MANATEE -- Lodema and Charles Jenkins retired, and built a home that backs up to what is planned to be a four-lane arterial roadway adjacent to their quiet backyard.
They thought the 44th Avenue East extension, which neighbors have dubbed "the road to nowhere," would never happen.
They saw the swath of vacant land for it, which runs through the Wallingford neighborhood where they built their dream home in 2003, but they didn't think the road would ever materialize.
"Of course, it's concerning," said Lodema Jenkins, 73, last week on her pool deck, which overlooks a large wetland area and pond, where the couple regularly see bald eagles, hawks, wood storks, and once, a bobcat.
"We knew it was on a right-of-way; we didn't think it would happen because it didn't make any sense," she said.
They were wrong: The first phase of the roadway project is slated to begin next summer.
After more than a decade in the making, during which many thought it had died, the complex project is poised to become a reality.
The 44th Avenue extension has been part of the county's comprehensive plan for more than 20 years and will fulfill a critical need, connecting Cortez Road on the west to Lakewood Ranch on the east.
County officials last week acknowledged no environmental study had ever been done addressing what will happen to wetland areas in the road's path, like those behind the Jenkins' home.
"Nobody ever did an environmental impact statement," said Ron Schulhofer, the county's director of public works. But he added, "We'll mitigate," meaning that the county will replace wetlands that are disturbed.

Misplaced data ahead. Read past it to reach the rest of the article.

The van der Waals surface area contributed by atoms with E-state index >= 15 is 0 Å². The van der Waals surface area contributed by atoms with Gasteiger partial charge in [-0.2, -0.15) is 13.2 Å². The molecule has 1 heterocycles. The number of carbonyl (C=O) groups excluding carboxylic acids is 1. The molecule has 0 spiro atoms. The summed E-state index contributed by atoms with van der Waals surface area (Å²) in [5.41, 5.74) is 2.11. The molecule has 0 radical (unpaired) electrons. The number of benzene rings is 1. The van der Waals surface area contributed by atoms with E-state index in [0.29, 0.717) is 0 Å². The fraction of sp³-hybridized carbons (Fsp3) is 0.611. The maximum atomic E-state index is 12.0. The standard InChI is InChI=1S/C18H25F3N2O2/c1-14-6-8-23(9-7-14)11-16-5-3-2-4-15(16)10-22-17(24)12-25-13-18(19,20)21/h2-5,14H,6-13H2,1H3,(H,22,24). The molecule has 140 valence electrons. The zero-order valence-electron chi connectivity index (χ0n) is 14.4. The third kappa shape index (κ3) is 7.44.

But officials did reiterate the project's importance to the area.
Transportation planners told county commissioners that another major roadway to carry east-west traffic is an essential part of an effective countywide road network.
They have scheduled an informational meeting at 6 p.m. March 20 at the Manatee Area Convention Center in Palmetto to discuss phase two.
The road project's cost is hovering at about $53.8 million, and that's without a bridge that would carry traffic over the Braden River, related widening projects or the expense of another leg on the eastern side of the river that would bisect an environmentally-sensitive area.
Some business people said they looked forward to improved access for large trucks and quicker commutes for employees working at the Manasota Industrial Park.
Some East Manatee residents expressed enthusiasm because it would provide them with a straight shot west to the Gulf of Mexico beaches.
However, irate residents who oppose all or parts of the road project have also set a meeting for 2 p.m. Tuesday at the Palm Room at the Peridia Golf & Country Club.
Members of homeowners' associations representing more than 1,000 households are expected to attend, according to Peter Schneider, who said his property is along the road's proposed route, in the 4700 block of Raintree Street Circle East, at Peridia.
They are unhappy because they foresee messy construction along with traffic noise and air pollution and wetlands destruction in their community.
They hope to convince county commissioners, who are paying most of the cost, to halt construction at U.S. Hwy. 301, at least temporarily.
They call it "the road to nowhere" because there is no bridge for the four lanes of traffic to cross the Braden River -- and none planned -- so drivers will still have to cut south a half-mile to State Road 70 in order to continue east.
A portion of the 44th Avenue extension already exists at Lakewood Ranch, linking Gullett Elementary School, Central Park and Lakewood Ranch Commerce Park, which is home to several high tech businesses.